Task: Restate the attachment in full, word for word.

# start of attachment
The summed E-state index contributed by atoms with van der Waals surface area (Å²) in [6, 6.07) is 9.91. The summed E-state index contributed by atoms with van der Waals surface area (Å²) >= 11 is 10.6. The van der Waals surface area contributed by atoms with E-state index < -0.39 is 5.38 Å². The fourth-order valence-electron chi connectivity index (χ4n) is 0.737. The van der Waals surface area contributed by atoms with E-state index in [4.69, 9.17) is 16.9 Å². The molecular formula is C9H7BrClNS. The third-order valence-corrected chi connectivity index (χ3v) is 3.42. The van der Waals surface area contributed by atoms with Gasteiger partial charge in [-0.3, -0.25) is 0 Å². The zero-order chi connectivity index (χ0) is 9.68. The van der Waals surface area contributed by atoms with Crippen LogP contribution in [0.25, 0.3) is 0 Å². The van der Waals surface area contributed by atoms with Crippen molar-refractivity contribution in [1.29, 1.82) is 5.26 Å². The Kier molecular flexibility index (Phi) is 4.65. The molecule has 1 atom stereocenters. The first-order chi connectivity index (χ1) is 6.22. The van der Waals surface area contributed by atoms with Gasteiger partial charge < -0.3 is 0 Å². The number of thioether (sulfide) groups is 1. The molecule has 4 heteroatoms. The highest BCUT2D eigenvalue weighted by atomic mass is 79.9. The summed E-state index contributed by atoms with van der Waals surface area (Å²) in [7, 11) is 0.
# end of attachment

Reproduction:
The summed E-state index contributed by atoms with van der Waals surface area (Å²) in [6, 6.07) is 9.91. The summed E-state index contributed by atoms with van der Waals surface area (Å²) >= 11 is 10.6. The van der Waals surface area contributed by atoms with E-state index < -0.39 is 5.38 Å². The fourth-order valence-electron chi connectivity index (χ4n) is 0.737. The van der Waals surface area contributed by atoms with E-state index in [4.69, 9.17) is 16.9 Å². The molecular formula is C9H7BrClNS. The third-order valence-corrected chi connectivity index (χ3v) is 3.42. The van der Waals surface area contributed by atoms with Gasteiger partial charge in [-0.3, -0.25) is 0 Å². The zero-order chi connectivity index (χ0) is 9.68. The van der Waals surface area contributed by atoms with Crippen LogP contribution in [0.25, 0.3) is 0 Å². The van der Waals surface area contributed by atoms with Crippen molar-refractivity contribution in [1.29, 1.82) is 5.26 Å². The Kier molecular flexibility index (Phi) is 4.65. The molecule has 1 atom stereocenters. The first-order chi connectivity index (χ1) is 6.22. The van der Waals surface area contributed by atoms with Gasteiger partial charge < -0.3 is 0 Å². The number of thioether (sulfide) groups is 1. The molecule has 4 heteroatoms. The highest BCUT2D eigenvalue weighted by atomic mass is 79.9. The summed E-state index contributed by atoms with van der Waals surface area (Å²) in [7, 11) is 0.